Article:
WE LIKE Drives better, rides better, easier to take apart
WE DON’T LIKE Soggy V-6 torque, loud interior
“With the roof open and the wind in your hair, early Beatles playing on the radio, it takes you back to that golden childhood you never really had,” Kim Reynolds said, stepping out of the Jeep Wrangler Sahara. “It’s a bit like driving a classic car.”
The Wrangler generated a lot of philosophical thought among the judges. After all, how do you judge a vehicle that’s nothing like anything else on the market—an actual SUV in the purest (purist’s) sense?
“Icon is a much-abused term, but it’s difficult to describe the Jeep Wrangler any other way,” Angus MacKenzie said. “This is an SUV whose style is substance; the Wrangler looks the way it does because of what it does. The advancement in design is in the minutiae, the tiny details that make it more useable, more capable.”
Same goes for engineering excellence, which manifests in features like the detachable anti-roll bar on the Rubicon model or the removable side panels on the Sahara. “The genius of this Jeep is that it can be configured to suit the off-roading ambitions of neophyte and expert alike and deliver an experience that will reward them both,” MacKenzie said.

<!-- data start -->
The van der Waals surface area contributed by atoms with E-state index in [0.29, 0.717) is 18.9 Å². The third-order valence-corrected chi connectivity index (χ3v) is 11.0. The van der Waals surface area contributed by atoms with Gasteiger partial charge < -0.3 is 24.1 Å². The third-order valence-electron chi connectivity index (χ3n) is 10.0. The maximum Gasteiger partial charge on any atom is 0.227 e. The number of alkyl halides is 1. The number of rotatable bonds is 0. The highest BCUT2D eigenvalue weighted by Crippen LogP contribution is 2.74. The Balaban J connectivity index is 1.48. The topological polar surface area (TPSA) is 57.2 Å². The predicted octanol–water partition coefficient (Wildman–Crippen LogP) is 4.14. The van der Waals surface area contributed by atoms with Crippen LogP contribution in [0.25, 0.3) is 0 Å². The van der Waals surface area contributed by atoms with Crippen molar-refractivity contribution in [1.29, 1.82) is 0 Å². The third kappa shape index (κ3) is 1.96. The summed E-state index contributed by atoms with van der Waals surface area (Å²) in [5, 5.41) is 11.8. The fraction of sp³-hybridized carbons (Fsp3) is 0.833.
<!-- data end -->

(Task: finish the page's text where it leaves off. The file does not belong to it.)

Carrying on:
Even icons aren’t perfect, though. We found the V-6 engine coarse and underwhelming, particularly when paired with the long-geared manual transmission. Both the hardtop and softtop models couldn’t keep out road noise. And your friends will hate the Wrangler’s pinched second-row ingress and egress.